Snow is falling in New York City today, meaning Mayor Bill de Blasio’s skills as a manager are again being tested. While less than a foot of snow seems more like a quiz than a test, the new mayor is still in his probationary period. Everything carries a little more weight.
But although de Blasio and the city are still getting used to each other, some clear themes of the de Blasio era are emerging just thirty-four days into his mayoralty (one-third through the first 100 days, but who’s counting?):
1) Elections matter, a lot
The de Blasio administration has moved very swiftly to change policy—like dropping the city’s appeal of the stop-and-frisk program, ending the NYPD’s impact program, pursuing a new law to expand paid sick leave and signaling less financial support for charter schools. None of these moves were surprises, as they’re what candidate de Blasio campaigned on, but that’s precisely the point: he promised a break with the Bloomberg era, and that’s very much what we’re getting.
2) It takes him a long time to make very safe personnel choices.
Word is de Blasio is going to make a slew of appointments this week, which is good news, as the pace of the transition has begun to worry even his allies, what with de Blasio’s first budget due soon. The slow pace would seem to confirm the notion that management is not the new mayor’s strongpoint, but the names he has settled on are such veteran, establishment players that he’s insulated himself from any mainstream criticism that he’s not steering straight. De Blasio says he’s taking a long time because he wants to be sure he’s naming the right people to the job. Some on the left are hoping to see a few inspiring choices among the next batch to strike a balance between de Blasio’s need to demonstrate that the city will be well-run (by installing Bloomberg and Giuliani veterans in key posts) and the desire for change that the voters expressed by electing him.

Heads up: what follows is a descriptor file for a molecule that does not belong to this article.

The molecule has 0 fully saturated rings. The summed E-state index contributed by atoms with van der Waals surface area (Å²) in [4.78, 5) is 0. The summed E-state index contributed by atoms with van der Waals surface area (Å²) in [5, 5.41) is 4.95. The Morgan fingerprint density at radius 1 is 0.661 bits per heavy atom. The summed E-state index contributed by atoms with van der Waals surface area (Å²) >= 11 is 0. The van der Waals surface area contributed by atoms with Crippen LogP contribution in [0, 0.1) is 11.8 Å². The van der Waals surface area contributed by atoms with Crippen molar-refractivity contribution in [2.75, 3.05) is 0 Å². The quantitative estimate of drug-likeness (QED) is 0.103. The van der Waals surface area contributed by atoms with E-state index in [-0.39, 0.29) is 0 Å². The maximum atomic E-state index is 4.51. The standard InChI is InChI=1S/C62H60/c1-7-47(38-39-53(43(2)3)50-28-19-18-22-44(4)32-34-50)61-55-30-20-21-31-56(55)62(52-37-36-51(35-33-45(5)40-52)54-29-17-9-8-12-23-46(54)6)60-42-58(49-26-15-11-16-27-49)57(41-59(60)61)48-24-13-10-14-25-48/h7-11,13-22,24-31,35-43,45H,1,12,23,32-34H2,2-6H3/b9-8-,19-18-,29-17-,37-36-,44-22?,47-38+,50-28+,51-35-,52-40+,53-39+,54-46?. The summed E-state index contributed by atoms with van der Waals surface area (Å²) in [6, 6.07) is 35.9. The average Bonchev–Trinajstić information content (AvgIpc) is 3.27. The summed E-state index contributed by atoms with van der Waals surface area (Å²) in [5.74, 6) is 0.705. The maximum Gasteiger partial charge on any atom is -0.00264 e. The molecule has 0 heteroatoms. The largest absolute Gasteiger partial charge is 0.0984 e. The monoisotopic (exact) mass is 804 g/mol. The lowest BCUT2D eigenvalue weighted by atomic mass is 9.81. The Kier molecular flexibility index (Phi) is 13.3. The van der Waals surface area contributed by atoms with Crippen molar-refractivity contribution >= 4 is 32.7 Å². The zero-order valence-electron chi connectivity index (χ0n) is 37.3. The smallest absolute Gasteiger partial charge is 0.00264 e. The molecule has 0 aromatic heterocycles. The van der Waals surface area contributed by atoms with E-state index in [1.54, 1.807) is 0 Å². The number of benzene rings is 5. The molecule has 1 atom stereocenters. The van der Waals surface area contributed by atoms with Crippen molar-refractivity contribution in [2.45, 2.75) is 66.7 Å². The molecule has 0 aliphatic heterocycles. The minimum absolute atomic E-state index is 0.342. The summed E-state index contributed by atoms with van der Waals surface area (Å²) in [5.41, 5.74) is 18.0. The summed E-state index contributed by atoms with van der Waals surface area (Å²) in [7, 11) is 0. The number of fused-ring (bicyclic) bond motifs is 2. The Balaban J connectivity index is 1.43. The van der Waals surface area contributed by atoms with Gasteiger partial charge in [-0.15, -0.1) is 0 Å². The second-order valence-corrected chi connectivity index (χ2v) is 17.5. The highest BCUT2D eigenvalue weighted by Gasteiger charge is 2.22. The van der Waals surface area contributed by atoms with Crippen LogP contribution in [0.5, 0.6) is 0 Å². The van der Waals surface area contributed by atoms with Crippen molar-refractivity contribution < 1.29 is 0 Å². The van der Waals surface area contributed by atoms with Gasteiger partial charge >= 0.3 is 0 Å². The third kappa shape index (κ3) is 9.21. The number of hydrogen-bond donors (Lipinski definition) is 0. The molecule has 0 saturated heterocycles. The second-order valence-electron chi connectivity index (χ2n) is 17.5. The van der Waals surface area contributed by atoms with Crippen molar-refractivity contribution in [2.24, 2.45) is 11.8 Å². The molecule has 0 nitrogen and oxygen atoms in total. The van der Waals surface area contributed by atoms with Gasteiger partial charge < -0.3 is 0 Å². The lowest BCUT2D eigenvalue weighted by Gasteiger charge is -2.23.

3) Does New York have a new “fucking steamroller”?
Eliot Spitzer infamously called himself a “fucking steamroller,” a description of the take-no-prisoners approach that ultimately undercut his governorship even before we learned about the call girls and the black socks. De Blasio would never say anything so indelicate. But his role in the election of ally Melissa Mark-Viverito as speaker and his announcing a plan to expand sick leave via legislation that most of the City Council hadn’t yet seen made it clear that de Blasio—who often mentions the size of his electoral mandate—is not shy about using power aggressively.